This article is aimed at the comparative analysis of the selected short stories of Nikolai Gogol and the paintings of René Magritte, the Belgian artist most often associated with surrealism. The dominant rule governing the works of Magritte and Gogol seems to be the poetics of negation, built, among other things, on emphasizing the lack of an expected value or its replacement with an opposite one. Gogol, whose works had a critical influence on the development of Russian literature, shows in most of his texts the decline of the human being. The exaggerated pictures of the physical degradation of the body are Gogol’s method to turn attention to those characters who are pushed to live on the margins of society. Magritte, on the other hand, puts emphasis on an ironic play between the expected and unexpected, as well as the representation, reproduction and repetition of other typical elements of his technique. The publication shows that in spite of the differences between the medium of representation and the thematic content of the works, the authors use similar montage strategies such as the use of visual metonymy, synecdoche, suspense and repetitive close-ups of body parts. In this context, we refer to the Eisenstein’s concept of montage and discuss the artists’ experiments with prosthetic bodies.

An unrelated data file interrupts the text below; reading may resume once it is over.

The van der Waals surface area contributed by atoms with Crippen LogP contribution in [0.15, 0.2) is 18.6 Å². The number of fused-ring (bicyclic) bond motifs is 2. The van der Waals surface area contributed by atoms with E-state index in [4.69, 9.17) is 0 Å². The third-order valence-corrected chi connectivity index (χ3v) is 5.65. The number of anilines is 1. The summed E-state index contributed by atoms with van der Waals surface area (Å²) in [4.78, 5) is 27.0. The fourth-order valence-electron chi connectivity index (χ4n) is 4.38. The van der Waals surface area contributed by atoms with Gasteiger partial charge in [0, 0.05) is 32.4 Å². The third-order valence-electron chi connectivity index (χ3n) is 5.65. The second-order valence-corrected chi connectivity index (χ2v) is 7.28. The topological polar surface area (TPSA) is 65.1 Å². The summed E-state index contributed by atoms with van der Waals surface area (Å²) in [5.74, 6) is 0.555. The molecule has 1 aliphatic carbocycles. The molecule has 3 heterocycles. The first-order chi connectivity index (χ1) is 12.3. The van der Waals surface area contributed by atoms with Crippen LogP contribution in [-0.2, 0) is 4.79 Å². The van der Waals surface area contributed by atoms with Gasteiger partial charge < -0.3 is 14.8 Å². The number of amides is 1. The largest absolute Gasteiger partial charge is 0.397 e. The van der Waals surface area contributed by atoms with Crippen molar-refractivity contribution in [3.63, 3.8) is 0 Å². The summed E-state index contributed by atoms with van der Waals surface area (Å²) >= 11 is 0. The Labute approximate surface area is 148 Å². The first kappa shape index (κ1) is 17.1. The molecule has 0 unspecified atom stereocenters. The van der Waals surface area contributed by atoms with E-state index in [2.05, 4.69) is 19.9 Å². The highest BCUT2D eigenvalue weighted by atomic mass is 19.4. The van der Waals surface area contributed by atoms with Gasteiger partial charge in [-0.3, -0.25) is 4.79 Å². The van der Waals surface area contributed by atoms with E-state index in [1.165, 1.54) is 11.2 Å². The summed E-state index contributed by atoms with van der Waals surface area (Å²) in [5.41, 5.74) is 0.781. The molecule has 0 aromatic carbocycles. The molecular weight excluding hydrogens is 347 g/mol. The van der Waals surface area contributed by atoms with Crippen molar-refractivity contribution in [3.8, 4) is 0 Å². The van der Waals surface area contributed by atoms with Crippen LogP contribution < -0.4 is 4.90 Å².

KEYWORDS: Gogol, Magritte, montage, negation, Eisenstein